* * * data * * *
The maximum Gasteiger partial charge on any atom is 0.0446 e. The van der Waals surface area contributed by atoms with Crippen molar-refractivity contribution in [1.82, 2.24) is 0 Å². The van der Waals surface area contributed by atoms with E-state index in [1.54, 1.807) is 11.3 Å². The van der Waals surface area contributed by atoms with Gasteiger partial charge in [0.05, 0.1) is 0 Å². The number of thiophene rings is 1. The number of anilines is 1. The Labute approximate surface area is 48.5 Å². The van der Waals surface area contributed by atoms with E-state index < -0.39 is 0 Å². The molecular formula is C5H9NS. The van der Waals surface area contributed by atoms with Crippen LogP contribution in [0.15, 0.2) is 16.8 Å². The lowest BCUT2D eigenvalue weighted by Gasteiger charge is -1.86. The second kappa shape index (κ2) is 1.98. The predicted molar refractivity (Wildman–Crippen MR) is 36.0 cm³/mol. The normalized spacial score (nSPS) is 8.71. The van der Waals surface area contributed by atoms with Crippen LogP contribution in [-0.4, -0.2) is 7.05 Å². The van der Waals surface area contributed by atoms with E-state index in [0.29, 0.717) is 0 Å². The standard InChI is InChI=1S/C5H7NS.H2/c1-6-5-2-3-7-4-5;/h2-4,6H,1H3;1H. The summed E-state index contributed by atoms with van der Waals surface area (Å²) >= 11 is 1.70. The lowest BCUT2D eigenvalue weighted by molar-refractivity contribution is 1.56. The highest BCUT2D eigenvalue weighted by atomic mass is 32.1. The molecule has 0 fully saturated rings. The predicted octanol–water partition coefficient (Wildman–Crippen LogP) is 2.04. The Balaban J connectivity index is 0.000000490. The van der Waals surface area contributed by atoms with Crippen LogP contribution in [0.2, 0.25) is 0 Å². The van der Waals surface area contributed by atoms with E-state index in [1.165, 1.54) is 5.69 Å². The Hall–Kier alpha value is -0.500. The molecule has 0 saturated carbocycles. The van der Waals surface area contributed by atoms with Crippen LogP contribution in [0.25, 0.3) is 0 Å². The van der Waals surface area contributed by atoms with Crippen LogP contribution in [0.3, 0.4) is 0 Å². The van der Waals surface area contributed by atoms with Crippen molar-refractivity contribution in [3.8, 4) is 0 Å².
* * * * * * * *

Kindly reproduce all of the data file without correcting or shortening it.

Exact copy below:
The maximum Gasteiger partial charge on any atom is 0.0446 e. The van der Waals surface area contributed by atoms with Crippen molar-refractivity contribution in [1.82, 2.24) is 0 Å². The van der Waals surface area contributed by atoms with E-state index in [1.54, 1.807) is 11.3 Å². The van der Waals surface area contributed by atoms with Gasteiger partial charge in [0.05, 0.1) is 0 Å². The number of thiophene rings is 1. The number of anilines is 1. The Labute approximate surface area is 48.5 Å². The van der Waals surface area contributed by atoms with E-state index < -0.39 is 0 Å². The molecular formula is C5H9NS. The van der Waals surface area contributed by atoms with Crippen LogP contribution in [0.15, 0.2) is 16.8 Å². The lowest BCUT2D eigenvalue weighted by Gasteiger charge is -1.86. The second kappa shape index (κ2) is 1.98. The predicted molar refractivity (Wildman–Crippen MR) is 36.0 cm³/mol. The normalized spacial score (nSPS) is 8.71. The van der Waals surface area contributed by atoms with Crippen LogP contribution in [-0.4, -0.2) is 7.05 Å². The van der Waals surface area contributed by atoms with E-state index in [0.29, 0.717) is 0 Å². The standard InChI is InChI=1S/C5H7NS.H2/c1-6-5-2-3-7-4-5;/h2-4,6H,1H3;1H. The summed E-state index contributed by atoms with van der Waals surface area (Å²) >= 11 is 1.70. The lowest BCUT2D eigenvalue weighted by molar-refractivity contribution is 1.56. The highest BCUT2D eigenvalue weighted by atomic mass is 32.1. The molecule has 0 fully saturated rings. The predicted octanol–water partition coefficient (Wildman–Crippen LogP) is 2.04. The Balaban J connectivity index is 0.000000490. The van der Waals surface area contributed by atoms with Crippen LogP contribution in [0.2, 0.25) is 0 Å². The van der Waals surface area contributed by atoms with E-state index in [1.165, 1.54) is 5.69 Å². The Hall–Kier alpha value is -0.500. The molecule has 0 saturated carbocycles. The van der Waals surface area contributed by atoms with Crippen LogP contribution in [0.25, 0.3) is 0 Å². The van der Waals surface area contributed by atoms with Crippen LogP contribution in [0.3, 0.4) is 0 Å². The van der Waals surface area contributed by atoms with Crippen molar-refractivity contribution in [3.8, 4) is 0 Å².